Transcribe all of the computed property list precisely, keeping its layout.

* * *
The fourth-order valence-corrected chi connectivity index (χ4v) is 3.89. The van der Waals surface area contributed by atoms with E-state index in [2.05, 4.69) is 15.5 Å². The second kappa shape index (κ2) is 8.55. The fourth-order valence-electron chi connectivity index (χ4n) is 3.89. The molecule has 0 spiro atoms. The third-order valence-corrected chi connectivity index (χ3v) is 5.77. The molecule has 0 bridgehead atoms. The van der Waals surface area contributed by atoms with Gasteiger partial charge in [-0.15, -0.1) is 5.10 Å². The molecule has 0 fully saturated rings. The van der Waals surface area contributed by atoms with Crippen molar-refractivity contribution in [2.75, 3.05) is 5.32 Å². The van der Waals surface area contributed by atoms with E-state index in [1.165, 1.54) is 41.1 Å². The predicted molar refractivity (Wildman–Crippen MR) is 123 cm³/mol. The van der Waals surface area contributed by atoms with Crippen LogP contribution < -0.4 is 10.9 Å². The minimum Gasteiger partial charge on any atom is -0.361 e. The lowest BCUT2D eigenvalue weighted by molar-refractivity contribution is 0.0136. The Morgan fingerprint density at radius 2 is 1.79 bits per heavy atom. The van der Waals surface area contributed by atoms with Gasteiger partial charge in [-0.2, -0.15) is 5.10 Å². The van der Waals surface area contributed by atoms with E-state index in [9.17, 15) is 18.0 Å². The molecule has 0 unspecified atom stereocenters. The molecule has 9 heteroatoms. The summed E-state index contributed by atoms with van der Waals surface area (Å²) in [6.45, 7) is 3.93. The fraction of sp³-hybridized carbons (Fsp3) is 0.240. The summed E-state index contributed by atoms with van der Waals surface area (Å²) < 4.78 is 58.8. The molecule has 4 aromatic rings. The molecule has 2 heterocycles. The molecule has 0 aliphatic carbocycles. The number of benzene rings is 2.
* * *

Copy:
The fourth-order valence-corrected chi connectivity index (χ4v) is 3.89. The van der Waals surface area contributed by atoms with E-state index in [2.05, 4.69) is 15.5 Å². The second kappa shape index (κ2) is 8.55. The fourth-order valence-electron chi connectivity index (χ4n) is 3.89. The molecule has 0 spiro atoms. The third-order valence-corrected chi connectivity index (χ3v) is 5.77. The molecule has 0 bridgehead atoms. The van der Waals surface area contributed by atoms with Gasteiger partial charge in [-0.15, -0.1) is 5.10 Å². The molecule has 0 fully saturated rings. The van der Waals surface area contributed by atoms with Crippen molar-refractivity contribution in [2.75, 3.05) is 5.32 Å². The van der Waals surface area contributed by atoms with E-state index in [1.165, 1.54) is 41.1 Å². The predicted molar refractivity (Wildman–Crippen MR) is 123 cm³/mol. The van der Waals surface area contributed by atoms with Crippen LogP contribution < -0.4 is 10.9 Å². The minimum Gasteiger partial charge on any atom is -0.361 e. The lowest BCUT2D eigenvalue weighted by molar-refractivity contribution is 0.0136. The Morgan fingerprint density at radius 2 is 1.79 bits per heavy atom. The van der Waals surface area contributed by atoms with Gasteiger partial charge in [-0.2, -0.15) is 5.10 Å². The van der Waals surface area contributed by atoms with E-state index in [9.17, 15) is 18.0 Å². The molecule has 0 unspecified atom stereocenters. The molecule has 9 heteroatoms. The summed E-state index contributed by atoms with van der Waals surface area (Å²) in [6.45, 7) is 3.93. The fraction of sp³-hybridized carbons (Fsp3) is 0.240. The summed E-state index contributed by atoms with van der Waals surface area (Å²) < 4.78 is 58.8. The molecule has 4 aromatic rings. The molecule has 2 heterocycles. The molecule has 0 aliphatic carbocycles. The number of benzene rings is 2.